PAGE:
Will Trump annex Mexico

The US bought and stole half of North America

The mind game that US President Donald Trump apparently uttered to confidants is not without any substance: he wants to buy Greenland, the largest island in the world, and turn it into a US state. US media report that he is not yet serious about it. But the matter is not entirely out of the world. Once before, in 1946, the USA proposed Denmark (whose largely autonomous outlying area is Greenland) to buy the 2.1 million square kilometer area in the Arctic.

As bizarre as the suggestion may appear at first glance, it fits in perfectly with the history of expansion in the United States. Trump could even refer to the example of Thomas Jefferson, one of the founding fathers of the United States, who was the first to expand the United States' borders by more than 2.1 million square kilometers with a sack of money.

In essence, US history is a series of land acquisitions and conquests. When the 13 English colonies declared their independence in 1776, they covered just 151,000 square kilometers, only a few percent of the area that the United States comprises today. During the War of Independence against the British and their Hessian mercenaries, the first major expansion of this territory took place: The state of New York declared itself the owner of a huge area from the Great Lakes in the north to the edge of the area claimed by Georgia and inhabited by indigenous people . There was no justification for this expansion. Four years later, the state of Virginia owned large areas between Lake Michigan and Lake Superior.

The Peace of Paris in 1784, which ended the War of Independence, defined the national territory of the United States, including these claims, but large areas were not even remotely developed or even settled. The violent expansion at the expense of the indigenous peoples only began now and lasted for decades.

On the other hand, the purchase of Louisiana territory in 1803 was formally legal. France claimed the vast area from the mouth of the Mississippi to today's Canadian border. The third US president, Thomas Jefferson, really only wanted to buy the city of New Orleans. However, France then surprisingly offered its full claims west of the Mississippi - for $ 15 million.

The USA still lacked the Florida peninsula to dominate the east coast of North America as far as the Caribbean. In 1819, Foreign Minister John Quincy Adams took advantage of Spain's weaknesses: after losing wars against the indigenous people, the sea power no longer had enough capacity to hold all of its claimed territories. The United States recognized a line from the Sabine River, Red River and Arkansas River as well as along the 100th parallel and the 42nd parallel to the Pacific coast as a border with Spanish territory.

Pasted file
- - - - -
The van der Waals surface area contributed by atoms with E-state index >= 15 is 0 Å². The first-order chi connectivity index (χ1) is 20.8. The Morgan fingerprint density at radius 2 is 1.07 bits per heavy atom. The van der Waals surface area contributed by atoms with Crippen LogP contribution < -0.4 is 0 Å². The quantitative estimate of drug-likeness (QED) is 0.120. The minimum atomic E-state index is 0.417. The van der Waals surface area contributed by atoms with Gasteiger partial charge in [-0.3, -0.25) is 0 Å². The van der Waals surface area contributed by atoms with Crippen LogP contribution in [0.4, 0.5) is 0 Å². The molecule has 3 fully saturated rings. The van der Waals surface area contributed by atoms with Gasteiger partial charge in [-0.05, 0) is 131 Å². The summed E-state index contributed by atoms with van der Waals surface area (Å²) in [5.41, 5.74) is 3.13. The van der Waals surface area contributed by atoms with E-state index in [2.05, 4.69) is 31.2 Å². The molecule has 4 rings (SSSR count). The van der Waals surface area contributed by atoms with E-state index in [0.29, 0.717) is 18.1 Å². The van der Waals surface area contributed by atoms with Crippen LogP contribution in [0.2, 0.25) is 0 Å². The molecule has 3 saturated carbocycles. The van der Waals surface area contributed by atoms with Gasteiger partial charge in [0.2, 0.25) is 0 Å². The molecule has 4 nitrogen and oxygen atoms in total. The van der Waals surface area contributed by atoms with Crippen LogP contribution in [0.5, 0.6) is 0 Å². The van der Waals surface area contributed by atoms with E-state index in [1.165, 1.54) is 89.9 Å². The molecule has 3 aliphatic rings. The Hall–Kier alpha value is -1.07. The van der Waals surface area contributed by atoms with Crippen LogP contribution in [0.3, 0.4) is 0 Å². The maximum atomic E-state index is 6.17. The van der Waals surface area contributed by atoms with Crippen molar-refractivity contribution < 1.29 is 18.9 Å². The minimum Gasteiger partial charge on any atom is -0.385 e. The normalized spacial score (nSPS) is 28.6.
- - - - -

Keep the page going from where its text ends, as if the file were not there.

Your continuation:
That was just an acknowledgment of the factual situation, because here, from Mexico, Spain actually ruled - including today's state of Texas. Florida and Spanish possessions on the north bank of the Gulf of Mexico went to the United States. In return, Washington promised to take on debts of the Spanish crown from the residents of up to five million dollars. Therefore, no money flowed to Spain.

But even this borderline was not permanent: in 1845 the USA annexed the Republic of Texas, which had been proclaimed nine years earlier - albeit with the consent of the majority of the European-rooted population, who had achieved independence from Mexico in 1836. No one asked what the indigenous people thought. The admission of Texas to the USA triggered the Mexican-American War, which ended with a clear victory for the USA after almost two years. In the Treaty of Guadalupe Hidalgo in February 1848, the USA received the formerly Mexican, formerly Spanish territories west of Texas to the Pacific coast; they paid a rather modest transfer fee of $ 15 million and a further $ 3.3 million to repay US citizens' debts with the Mexican state. With the later states of California, Arizona, New Mexico, Utah, Nevada and parts of Colorado and Wyoming, Mexico lost a third of its national territory.

At the same time, Great Britain and the USA had agreed on the division of the northwest: the line of interests between the colony of Canada and the Oregon Territory should now run along the 49th parallel. However, the status of some islands between the mainland and Vancouver Island remained unclear. The dispute that broke out over this in 1859 led to the "pig war". In 1871 the USA and Great Britain submitted their dispute to the German Kaiser Wilhelm for arbitration. He set up a commission that largely slammed the islands into the United States.

Another change had occurred earlier in 1853/54: the railroad manager James Gadsen bought mountainous desert terrain from Mexico for ten million dollars, especially in the south of Arizona. The goal was to build a faster railroad to California there. However, it never came into being. Most of the part of the border between the United States and Mexico, which has not yet been secured with a fence, lies in this inhospitable area; this is where the controversial Trump wall is to be built.